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CLEVELAND -- Despite a brutal season for the Chicago White Sox that does not show any signs of improvement in the near future, manager Robin Ventura's job is not in jeopardy.
General manager Rick Hahn said Thursday the level of play on the field in no way matches the effort put in by the coaching staff.
"At this time, we don't feel changes are merited in the near future," Hahn said during an interview on 670 AM in Chicago.
The White Sox entered play Thursday against the Indians with a 40-65 record for a .381 win percentage. The poor play forced the White Sox's hand, and three veteran pitchers were sent away via trades in July with Matt Thornton, Jesse Crain and Jake Peavy all getting dealt.
Ventura's team was in the midst of a six-game losing streak when play began Thursday. The White Sox had also lost nine of their previous 10 games and 12 of their past 15.
The second-year manager had the White Sox in sync last season before a late-season collapse cost them a chance at the American League Central title. With plenty of optimism this year, the White Sox collapsed under the weight of a struggling offense, a poor defense and an inconsistent bullpen, not to mention a rash of injuries that hit all parts of the club.
"It happens," Ventura said. "That's just part of being in this job, and I think it's not easy. It's one of those that you just got to take it. I'm the one in charge, and you just have to take it. It doesn't change my focus on what we are trying to do or win games or teach or anything like that. It's just part of having the job."
Hahn agreed that Ventura probably got too much credit for what happened last season and is getting too much of the blame for what is going on this year.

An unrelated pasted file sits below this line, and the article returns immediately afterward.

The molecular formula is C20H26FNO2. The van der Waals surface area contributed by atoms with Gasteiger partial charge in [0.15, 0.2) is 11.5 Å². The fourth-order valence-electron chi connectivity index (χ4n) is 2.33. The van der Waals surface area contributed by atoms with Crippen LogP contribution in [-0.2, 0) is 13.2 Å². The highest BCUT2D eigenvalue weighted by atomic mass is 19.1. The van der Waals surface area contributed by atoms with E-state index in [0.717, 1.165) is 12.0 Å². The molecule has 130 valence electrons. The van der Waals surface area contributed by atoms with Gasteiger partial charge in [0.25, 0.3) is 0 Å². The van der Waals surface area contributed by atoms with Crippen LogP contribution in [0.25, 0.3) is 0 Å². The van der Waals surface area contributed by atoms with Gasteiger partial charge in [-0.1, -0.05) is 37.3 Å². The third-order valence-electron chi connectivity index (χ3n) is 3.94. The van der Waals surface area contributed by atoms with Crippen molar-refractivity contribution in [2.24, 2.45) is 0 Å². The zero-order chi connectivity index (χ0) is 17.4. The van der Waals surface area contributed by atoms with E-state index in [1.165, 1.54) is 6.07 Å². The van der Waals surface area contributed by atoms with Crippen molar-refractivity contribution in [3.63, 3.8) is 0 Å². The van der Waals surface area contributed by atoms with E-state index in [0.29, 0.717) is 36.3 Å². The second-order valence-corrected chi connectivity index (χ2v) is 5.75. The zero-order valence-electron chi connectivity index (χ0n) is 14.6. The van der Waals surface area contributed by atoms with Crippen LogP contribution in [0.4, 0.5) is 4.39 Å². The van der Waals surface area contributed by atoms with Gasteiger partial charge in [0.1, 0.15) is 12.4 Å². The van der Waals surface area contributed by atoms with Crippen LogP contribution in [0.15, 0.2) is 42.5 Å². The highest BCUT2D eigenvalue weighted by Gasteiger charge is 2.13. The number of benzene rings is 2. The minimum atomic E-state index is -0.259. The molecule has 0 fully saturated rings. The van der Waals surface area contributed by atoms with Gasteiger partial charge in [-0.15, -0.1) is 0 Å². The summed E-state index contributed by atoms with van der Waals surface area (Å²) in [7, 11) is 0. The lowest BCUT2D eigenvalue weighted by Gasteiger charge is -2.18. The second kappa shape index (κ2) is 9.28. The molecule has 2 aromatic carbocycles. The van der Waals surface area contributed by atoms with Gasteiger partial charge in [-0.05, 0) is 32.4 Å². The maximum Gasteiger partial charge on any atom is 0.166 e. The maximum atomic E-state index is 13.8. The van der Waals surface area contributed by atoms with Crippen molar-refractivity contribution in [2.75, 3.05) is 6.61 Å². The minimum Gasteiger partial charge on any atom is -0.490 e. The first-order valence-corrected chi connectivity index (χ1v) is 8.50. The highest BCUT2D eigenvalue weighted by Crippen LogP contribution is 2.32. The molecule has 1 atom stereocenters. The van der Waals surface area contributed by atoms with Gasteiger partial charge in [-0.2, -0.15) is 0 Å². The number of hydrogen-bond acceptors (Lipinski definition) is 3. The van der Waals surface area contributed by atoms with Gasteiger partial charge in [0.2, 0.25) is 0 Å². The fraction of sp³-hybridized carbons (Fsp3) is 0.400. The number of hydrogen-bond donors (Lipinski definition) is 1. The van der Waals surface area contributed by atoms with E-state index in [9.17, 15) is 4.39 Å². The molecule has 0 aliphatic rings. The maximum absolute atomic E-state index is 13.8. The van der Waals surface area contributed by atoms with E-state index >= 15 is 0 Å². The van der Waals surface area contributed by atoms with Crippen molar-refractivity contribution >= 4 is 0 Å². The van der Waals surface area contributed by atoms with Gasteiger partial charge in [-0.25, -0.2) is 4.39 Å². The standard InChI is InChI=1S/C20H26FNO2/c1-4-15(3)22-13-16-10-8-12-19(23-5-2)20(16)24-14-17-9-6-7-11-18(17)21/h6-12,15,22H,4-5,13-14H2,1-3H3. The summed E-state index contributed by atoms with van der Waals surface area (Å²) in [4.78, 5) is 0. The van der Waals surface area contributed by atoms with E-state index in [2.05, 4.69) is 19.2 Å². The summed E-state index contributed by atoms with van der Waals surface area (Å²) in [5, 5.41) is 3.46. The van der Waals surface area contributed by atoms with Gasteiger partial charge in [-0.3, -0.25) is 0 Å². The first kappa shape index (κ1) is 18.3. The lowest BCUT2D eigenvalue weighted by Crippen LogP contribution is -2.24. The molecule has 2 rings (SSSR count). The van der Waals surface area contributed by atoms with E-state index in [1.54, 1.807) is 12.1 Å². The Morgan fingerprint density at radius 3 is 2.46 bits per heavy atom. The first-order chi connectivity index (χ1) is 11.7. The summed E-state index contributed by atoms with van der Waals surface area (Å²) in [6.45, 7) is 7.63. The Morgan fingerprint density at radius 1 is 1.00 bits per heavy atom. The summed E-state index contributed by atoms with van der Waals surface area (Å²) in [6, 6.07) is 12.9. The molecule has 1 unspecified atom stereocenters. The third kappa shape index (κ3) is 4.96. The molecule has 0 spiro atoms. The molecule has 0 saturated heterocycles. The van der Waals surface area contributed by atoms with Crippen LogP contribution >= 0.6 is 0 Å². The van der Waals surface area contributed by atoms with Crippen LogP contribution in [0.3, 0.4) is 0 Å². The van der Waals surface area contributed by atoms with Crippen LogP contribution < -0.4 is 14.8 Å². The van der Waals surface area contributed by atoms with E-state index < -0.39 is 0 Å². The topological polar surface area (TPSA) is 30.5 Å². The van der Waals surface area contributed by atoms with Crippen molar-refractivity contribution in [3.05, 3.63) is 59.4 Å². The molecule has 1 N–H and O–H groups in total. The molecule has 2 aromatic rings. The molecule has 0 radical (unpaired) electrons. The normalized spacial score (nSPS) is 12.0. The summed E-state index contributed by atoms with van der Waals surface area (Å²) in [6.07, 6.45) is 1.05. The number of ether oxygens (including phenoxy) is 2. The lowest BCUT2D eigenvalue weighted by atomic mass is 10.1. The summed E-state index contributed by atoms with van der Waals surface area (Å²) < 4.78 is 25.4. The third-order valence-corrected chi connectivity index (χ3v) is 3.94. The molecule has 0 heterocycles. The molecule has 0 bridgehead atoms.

"At the end of the day, for me, and as we look at our staff, we look at the amount of effort, communication and what they're doing behind the scenes," Hahn said. "It isn't always available to the media, to the fans, which is unfortunate because they don't see the anger, they don't see the high energy, they don't see the confrontations and communication with the players.
"And I think to Robin and his staff's credit, that stays behind closed doors, where the players and the staff would prefer that to take place."
Open lines of communication are always toughest when things aren't going well, and constructive criticism isn't as easy to take. The coaching staff doesn't seem to be taking the easy way out by limiting those lines of communication
"We are continuing to work at it," Ventura said. "You are trying to be positive, and that's probably the hardest part right now."
Hahn is appreciative of the coaching staff's efforts, even in the light of the struggles.
"The level of communication and energy hasn't changed," Hahn said. "If anything, it's increased as they attempt to stem this tide and improve the performance of this disappointing season. But to point fingers at the staff, myself included, is part of the gig, and we get that."